Friday, December 09, 2016
   
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The Tunica Times • P.O. Box 308/986 Magnolia Street, Tunica, MS 38676

North Tunica FD in funding crisis

Over a year ago, North Tunica County Fire District commissioner Stanley Jones warned that the fire station in the resort area would be forced to cut staffing if the district continued to be underfunded.

Now, those warnings have proven prophetic. As of January 1, 2016, the district cut the number of firefighters on duty from four to three. The move jeopardizes the district’s fire rating, which stands at seven currently but could be revised by the Fire Ratings Bureau within the Mississippi Insurance Commission. Any downgrade to the rating would adversely affect the cost of insurance for property owners in North Tunica County.

“It seems like the county is taking public safety and putting it on the back burner,” Jones said in an interview this week.

The North Tunica County Fire Protection District provides emergency services to homes and businesses in a defined section of the county. The district includes all of the casino properties; several large apartment complexes: industrial properties Schulz and GreenTech Automotive, with Feuer about to come on line; the outlet mall; and Tunica National Golf & Tennis Center. North Tunica firefighters also respond to car accidents in the north part of the county. The district has mutual aid agreements with other departments in the area such as the Tunica Fire Department and departments in Eudora and Walls, but assistance from all of those departments is at least 15 minutes away.


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County credit rating downgraded to BBB

On January 6, 2016, Standard & Poor’s Ratings Services lowered its rating three notches to BBB from A on Tunica County’s general obligation debt. S&P also placed the county on “CreditWatch with negative implications.”

“The downgrade is based on our view of the county’s deteriorating financial position, reflected by its very weak budgetary flexibility and budgetary performance, as well as vulnerable financial management practices,” said Standard & Poor’s credit analyst Oscar Padilla. “The CreditWatch action follows repeated attempts by Standard & Poor’s to obtain timely information of satisfactory quality to fully access our rating on the securities in accordance with our applicable criteria and policies.”


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River forecast to crest today at 40.5 feet on Memphis gauge

Last week at this time, a rare winter rise was being watched closely, with projections of a crest in Memphis of 43.5 feet on January 9. The Yazoo-Mississippi Delta Levee Board had announced in advance the closure of the levee on January 8. And the interruption of business at Tunica’s casinos was a very real possibility.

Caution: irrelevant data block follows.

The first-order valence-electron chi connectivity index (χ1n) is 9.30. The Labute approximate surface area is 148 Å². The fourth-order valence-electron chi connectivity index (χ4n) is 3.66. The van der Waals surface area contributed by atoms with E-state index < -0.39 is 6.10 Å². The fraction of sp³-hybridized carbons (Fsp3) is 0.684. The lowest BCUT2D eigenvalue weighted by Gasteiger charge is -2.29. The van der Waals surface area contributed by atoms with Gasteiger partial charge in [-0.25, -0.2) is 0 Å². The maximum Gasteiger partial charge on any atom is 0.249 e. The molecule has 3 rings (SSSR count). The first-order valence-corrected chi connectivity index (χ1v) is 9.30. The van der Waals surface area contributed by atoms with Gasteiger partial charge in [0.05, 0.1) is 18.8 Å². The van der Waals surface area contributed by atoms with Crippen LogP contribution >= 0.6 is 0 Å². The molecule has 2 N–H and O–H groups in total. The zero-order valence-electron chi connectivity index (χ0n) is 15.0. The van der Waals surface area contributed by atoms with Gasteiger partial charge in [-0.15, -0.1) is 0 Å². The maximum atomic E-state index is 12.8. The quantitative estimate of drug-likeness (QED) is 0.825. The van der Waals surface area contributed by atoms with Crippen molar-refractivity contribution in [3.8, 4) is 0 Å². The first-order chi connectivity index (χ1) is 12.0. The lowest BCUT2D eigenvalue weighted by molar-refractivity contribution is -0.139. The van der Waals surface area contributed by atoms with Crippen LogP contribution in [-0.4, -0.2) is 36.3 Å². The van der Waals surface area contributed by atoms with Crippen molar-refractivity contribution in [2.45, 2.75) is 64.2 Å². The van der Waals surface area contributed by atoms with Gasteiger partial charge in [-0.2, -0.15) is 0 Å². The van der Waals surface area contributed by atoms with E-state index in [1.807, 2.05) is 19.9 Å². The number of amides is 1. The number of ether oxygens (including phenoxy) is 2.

But this week, the crest has been revised downward, the Levee Board has changed course, and the county casinos are taking precautions but don’t expect to see any closures due to flooding.

‘We’re looking at a crest of 40.5 feet on the Memphis gauge on Friday (January 8),” Tunica County Sheriff’s Department Chief Deputy Randy Stewart said Tuesday. “The river will crest here in Tunica about a day and a half after that.”


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Supervisors start new term with personnel shifts

Tunica County supervisors for the years 2016 through 2019 picked new administrators and other officials in their first meeting Monday.

After a 30-day transition period, Adrian McKay steps into an expanded role, taking over as county administrator from Michael Thompson, who has served in that position since December 2013. McKay has been the county comptroller since March 2014. Senior accountant Delilah Steele steps into the comptroller slot.

The reshuffling in the administrative department took place early in the January 4 Board meeting. District 4 supervisor Henry Nickson’s motion to appoint McKay was approved 5-0.

District 3 supervisor Phillis Williams then made a motion to hire John Perry as Board attorney. That motion also passed on a 5-0 vote. Perry, a Southaven lawyer, immediately came to sit at the Board table to begin his duties.

Nickson then moved to appoint Steele as comptroller. Prior to the vote, District 2 supervisor Michael Johnson asked if the job had been posted.

“Have we taken resumes or had interviews?” Johnson asked. “In this case, I would love to have feedback from the county administrator and the Chancery Clerk. We need to be sure we’ve got the right candidate.”


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